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“Nobody Sees It, Nobody Gets Mad”: Social Media, Privacy, and Personal Responsibility Among Low-SES Youth

Social Media + Society. 2017;3 DOI 10.1177/2056305117710455


Journal Homepage

Journal Title: Social Media + Society

ISSN: 2056-3051 (Online)

Publisher: SAGE Publishing

LCC Subject Category: Language and Literature: Philology. Linguistics: Communication. Mass media

Country of publisher: United Kingdom

Language of fulltext: English

Full-text formats available: PDF, HTML



Alice Marwick (University of North Carolina at Chapel Hill, USA)

Claire Fontaine (Data & Society Research Institute, USA)

danah boyd (Microsoft Research, USA)


Double blind peer review

Editorial Board

Instructions for authors

Time From Submission to Publication: 12 weeks


Abstract | Full Text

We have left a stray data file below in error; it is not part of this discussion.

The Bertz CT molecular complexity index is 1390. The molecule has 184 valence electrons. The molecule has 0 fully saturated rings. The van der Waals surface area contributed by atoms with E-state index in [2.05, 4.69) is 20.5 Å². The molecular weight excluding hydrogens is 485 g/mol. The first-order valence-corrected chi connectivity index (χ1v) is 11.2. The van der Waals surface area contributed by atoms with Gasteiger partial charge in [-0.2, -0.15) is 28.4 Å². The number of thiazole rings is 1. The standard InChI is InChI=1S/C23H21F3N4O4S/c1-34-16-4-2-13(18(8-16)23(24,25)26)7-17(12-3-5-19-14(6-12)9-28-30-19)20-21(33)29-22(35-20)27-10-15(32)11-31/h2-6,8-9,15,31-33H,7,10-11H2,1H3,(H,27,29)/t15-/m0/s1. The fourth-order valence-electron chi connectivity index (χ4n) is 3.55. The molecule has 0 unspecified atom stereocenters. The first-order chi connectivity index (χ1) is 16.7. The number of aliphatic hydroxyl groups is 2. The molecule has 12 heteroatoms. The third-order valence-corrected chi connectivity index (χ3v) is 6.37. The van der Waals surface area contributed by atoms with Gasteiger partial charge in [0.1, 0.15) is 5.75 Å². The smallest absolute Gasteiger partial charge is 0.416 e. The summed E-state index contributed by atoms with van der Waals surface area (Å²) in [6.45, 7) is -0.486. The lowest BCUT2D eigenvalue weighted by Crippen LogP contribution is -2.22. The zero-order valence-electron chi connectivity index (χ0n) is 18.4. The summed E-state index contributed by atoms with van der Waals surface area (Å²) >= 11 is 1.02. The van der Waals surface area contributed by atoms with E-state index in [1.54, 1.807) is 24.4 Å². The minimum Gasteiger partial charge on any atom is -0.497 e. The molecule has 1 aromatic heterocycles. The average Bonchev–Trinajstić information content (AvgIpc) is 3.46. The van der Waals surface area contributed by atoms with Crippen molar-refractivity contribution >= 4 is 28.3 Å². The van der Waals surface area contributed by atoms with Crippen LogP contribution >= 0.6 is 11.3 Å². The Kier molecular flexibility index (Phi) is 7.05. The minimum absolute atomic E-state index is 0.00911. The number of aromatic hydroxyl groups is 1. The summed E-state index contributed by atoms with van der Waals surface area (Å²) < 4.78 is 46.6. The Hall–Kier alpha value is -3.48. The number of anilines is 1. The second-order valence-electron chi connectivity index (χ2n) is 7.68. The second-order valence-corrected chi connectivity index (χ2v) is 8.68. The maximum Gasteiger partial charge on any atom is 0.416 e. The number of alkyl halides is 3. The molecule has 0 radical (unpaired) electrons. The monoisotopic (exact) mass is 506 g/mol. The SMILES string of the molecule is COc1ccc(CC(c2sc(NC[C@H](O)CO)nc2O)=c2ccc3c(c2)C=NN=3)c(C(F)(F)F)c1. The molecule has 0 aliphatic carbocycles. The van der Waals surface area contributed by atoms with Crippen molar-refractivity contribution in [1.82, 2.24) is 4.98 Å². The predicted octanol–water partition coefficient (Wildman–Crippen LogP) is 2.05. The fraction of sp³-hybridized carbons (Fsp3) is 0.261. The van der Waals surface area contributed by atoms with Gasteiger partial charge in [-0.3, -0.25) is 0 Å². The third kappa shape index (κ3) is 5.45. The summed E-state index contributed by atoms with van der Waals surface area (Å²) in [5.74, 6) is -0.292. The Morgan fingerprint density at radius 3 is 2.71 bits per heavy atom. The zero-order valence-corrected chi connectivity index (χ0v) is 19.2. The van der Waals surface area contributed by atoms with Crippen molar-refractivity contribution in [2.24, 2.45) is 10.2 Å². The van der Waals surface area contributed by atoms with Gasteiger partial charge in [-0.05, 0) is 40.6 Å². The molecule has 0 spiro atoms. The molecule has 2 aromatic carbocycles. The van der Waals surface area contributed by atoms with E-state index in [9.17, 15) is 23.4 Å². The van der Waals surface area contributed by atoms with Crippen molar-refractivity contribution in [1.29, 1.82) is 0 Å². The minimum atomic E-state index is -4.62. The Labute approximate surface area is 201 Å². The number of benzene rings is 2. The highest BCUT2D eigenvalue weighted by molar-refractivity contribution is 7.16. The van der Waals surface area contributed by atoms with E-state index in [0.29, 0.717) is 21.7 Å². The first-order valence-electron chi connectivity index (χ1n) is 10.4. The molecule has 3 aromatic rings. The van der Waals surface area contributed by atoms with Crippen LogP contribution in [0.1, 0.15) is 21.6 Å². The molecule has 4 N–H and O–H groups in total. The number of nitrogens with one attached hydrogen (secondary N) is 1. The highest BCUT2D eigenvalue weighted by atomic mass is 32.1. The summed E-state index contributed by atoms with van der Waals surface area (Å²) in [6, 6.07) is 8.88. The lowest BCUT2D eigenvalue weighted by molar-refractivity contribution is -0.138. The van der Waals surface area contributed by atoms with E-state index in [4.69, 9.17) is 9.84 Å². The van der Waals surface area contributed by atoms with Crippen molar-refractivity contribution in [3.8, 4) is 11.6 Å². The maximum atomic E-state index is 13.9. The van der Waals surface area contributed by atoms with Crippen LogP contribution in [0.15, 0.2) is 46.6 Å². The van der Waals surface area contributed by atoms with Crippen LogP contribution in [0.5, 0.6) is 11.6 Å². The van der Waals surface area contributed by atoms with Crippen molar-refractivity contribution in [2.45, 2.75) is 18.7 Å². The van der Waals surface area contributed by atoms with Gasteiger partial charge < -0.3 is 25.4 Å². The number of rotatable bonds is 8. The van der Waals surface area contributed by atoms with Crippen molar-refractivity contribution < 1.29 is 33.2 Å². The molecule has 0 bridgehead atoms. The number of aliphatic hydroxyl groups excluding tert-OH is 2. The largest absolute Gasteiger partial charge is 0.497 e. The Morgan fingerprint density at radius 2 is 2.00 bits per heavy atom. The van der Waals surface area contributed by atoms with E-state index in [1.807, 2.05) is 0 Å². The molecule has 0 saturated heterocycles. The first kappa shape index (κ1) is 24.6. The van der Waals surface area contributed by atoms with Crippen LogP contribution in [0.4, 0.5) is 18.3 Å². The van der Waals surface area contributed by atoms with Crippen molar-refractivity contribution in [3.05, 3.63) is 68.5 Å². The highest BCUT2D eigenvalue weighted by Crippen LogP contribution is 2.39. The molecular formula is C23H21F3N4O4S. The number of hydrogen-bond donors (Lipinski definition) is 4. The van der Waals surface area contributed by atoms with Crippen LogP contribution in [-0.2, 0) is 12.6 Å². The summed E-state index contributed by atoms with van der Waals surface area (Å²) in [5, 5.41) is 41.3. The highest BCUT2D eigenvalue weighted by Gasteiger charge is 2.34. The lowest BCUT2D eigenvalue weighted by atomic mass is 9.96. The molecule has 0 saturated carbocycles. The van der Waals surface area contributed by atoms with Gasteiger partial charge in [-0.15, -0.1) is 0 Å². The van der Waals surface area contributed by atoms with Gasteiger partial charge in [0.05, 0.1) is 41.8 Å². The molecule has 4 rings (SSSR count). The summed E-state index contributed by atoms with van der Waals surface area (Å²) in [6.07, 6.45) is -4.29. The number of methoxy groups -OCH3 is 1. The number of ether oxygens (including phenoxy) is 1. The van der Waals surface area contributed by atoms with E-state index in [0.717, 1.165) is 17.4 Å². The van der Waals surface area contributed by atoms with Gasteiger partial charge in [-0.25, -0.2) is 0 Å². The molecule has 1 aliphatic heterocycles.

While few studies examine the online privacy practices or attitudes of young people of low socio-economic status (SES), they are often at the most risk of and most susceptible to privacy violations. This participatory, collaborative study of 28 low-SES young adults in the New York City area investigates how they view online information sharing. Like most Americans, our participants viewed online privacy as an individual responsibility. We make two primary contributions. First, participants revealed extensive awareness of the risks of sharing information online, and many avoided social media, self-censored, or obfuscated their contributions as a result. Second, many participants had extensive experience with policing and physical surveillance and were aware they could not avoid such encounters through their own efforts. This window into structural discrimination provides an alternate frame to that of “individual responsibility” that educators and researchers can use to conceptualize how privacy is violated online. Framing online privacy violations as inevitable and widespread may not only help foster activist anger and strategic resistance but also avoid the victim-blaming narratives of some media literacy efforts. By examining the experiences of these young people, who are often left out of mainstream discussions about privacy, we hope to show how approaches to managing the interplay of on- and offline information flows are related to marginalized social and economic positions.